‘I’m better now.’ Georgie said. ‘I can’t get it through to her that she doesn’t have to worry any more. You know, the problem with having once had a problem is everyone holding their breath, waiting for it resurface. Like that soup …’ He laughed because he had seen her face when it had been served. ‘It was cold.’
,’ Ibrahim said, ‘cucumber. It is supposed to be served like that.’
‘I’m sure it’s lovely if you’re used to it. And I tried,’ Georgie said. ‘I tried but I couldn’t manage all of it, but even on her wedding day Felicity was watching every mouthful I took and so was Mum. It doesn’t all go back to having an eating disorder—I just don’t like cold cucumber soup.’
‘Fair enough.’ Ibrahim nodded.
‘And as much as I can’t wait for my sister to have the baby, as much as I’m looking forward to being an aunt, I do not want to be a nanny!’ Georgie admitted. ‘Which is what they would want me to be if I stayed on,’ she added, feeling guilty for voicing her concerns but relieved all the same.
‘You would,’ he agreed. ‘Which is fine if being a nanny is your career of choice. Is it, though?’
‘Can I ask what is?’
‘I’ve been studying therapeutic massage and aromatherapy. I’ve got a couple more units to do and then I’m hoping to start my own business.
‘As well as more study,’ she went on. Told him so easily, told him in far more detail than she had ever told another, about the healing she wanted to do for other women, how massage and oils had helped her when nothing else had. Unlike many people he did not mock her because, even if he did not like its mysterious ways, he was from the desert and he understood something of such remedies.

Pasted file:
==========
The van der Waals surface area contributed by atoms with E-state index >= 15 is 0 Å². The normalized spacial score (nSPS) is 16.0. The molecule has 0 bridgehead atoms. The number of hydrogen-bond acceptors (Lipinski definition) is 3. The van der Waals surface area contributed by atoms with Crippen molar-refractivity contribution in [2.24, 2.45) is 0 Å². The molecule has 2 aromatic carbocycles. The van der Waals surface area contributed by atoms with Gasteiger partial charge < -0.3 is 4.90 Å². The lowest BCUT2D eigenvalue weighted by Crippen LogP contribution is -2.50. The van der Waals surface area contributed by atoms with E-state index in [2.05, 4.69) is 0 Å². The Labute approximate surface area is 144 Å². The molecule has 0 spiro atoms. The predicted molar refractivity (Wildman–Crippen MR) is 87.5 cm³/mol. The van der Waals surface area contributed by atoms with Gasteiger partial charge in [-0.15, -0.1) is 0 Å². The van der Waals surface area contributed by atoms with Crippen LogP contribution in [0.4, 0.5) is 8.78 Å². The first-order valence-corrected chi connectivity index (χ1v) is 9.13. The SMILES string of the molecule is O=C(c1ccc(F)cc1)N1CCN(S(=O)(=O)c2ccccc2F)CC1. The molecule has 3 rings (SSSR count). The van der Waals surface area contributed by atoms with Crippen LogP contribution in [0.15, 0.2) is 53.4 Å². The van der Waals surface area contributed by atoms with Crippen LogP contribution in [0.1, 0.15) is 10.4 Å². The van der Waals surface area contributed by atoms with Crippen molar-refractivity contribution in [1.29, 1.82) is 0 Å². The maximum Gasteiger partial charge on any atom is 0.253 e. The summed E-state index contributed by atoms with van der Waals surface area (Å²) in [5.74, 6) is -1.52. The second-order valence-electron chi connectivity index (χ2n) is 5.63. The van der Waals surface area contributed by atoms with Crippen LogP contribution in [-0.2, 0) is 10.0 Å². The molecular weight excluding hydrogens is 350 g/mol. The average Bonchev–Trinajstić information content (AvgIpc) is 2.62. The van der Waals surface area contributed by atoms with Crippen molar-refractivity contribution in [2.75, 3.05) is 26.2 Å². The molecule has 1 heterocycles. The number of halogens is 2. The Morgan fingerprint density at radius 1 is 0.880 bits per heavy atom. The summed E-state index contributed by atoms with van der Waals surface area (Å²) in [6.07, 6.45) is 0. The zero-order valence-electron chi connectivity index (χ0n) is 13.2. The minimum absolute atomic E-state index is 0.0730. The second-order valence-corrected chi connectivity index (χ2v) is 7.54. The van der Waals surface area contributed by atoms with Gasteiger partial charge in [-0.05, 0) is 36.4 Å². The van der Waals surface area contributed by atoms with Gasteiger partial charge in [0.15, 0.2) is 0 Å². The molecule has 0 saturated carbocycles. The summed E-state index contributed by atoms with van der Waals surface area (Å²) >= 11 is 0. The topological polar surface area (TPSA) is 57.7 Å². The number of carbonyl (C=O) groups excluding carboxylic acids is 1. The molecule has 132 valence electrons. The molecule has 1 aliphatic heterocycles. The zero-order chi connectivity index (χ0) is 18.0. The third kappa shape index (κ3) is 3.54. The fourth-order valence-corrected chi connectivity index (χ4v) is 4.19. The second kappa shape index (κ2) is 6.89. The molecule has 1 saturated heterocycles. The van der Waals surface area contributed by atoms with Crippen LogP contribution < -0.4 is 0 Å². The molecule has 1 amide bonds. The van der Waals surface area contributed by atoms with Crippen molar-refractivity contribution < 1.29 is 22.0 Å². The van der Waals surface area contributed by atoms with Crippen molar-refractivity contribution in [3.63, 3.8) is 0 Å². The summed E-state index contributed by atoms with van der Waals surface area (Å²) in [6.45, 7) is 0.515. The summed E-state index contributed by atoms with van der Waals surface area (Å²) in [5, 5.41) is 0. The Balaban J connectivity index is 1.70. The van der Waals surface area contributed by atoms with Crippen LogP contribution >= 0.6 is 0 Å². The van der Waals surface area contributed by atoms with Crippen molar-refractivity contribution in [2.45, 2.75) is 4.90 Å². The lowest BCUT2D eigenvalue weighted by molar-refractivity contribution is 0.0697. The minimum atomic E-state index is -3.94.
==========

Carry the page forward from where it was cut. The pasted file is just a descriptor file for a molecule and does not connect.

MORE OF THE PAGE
And he told her things too, things he had never
thought he would tell another, as to the reason he didn’t like the desert.
‘It took my brother,’ Ibrahim said, because when Hassan and Jamal had not produced an heir and a fragile Ahmed had been considered as king, rather than face it, Ahmed had gone deep into the desert and perished.
‘Felicity told me.’ Georgie swallowed. ‘I’m so sorry for your loss.’
Such a loss. He could not begin to explore it and Ibrahim closed his eyes, but the wind blew the sand and the desert was still there and he hated it.
‘It took my mother too.’
‘Your mother left.’
Ibrahim shook his head. ‘By the desert’s rules.’ He looked out to the land he loathed and he could scarcely believe his own words, the conversation he was having. These should be thoughts only, and he turned to Georgie to correct himself, to retract, to bid farewell, yet blue eyes were waiting and that smiling mouth was serious now and Ibrahim found himself able to go on.
‘One day she was here, we were a family; the next she was gone and never allowed to return. Today is her son’s wedding and she is in London.’
‘That must be awful for her.’
‘It pales in comparison to missing Ahmed’s funeral, or so she told me when I rang this afternoon.’ It had been a hell of a phone call but he had not backed down from it, had sat and listened and listened some more.
He wanted her to say she understood, so he could mock her.
He wanted her to say she knew how he felt, so he could scathingly refute it.
He did not want a hand that was surprisingly tender to reach out and brush his cheek. But on contact Ibrahim wanted to hold her hand and capture it, to rest his face in it, to accept the simple gesture.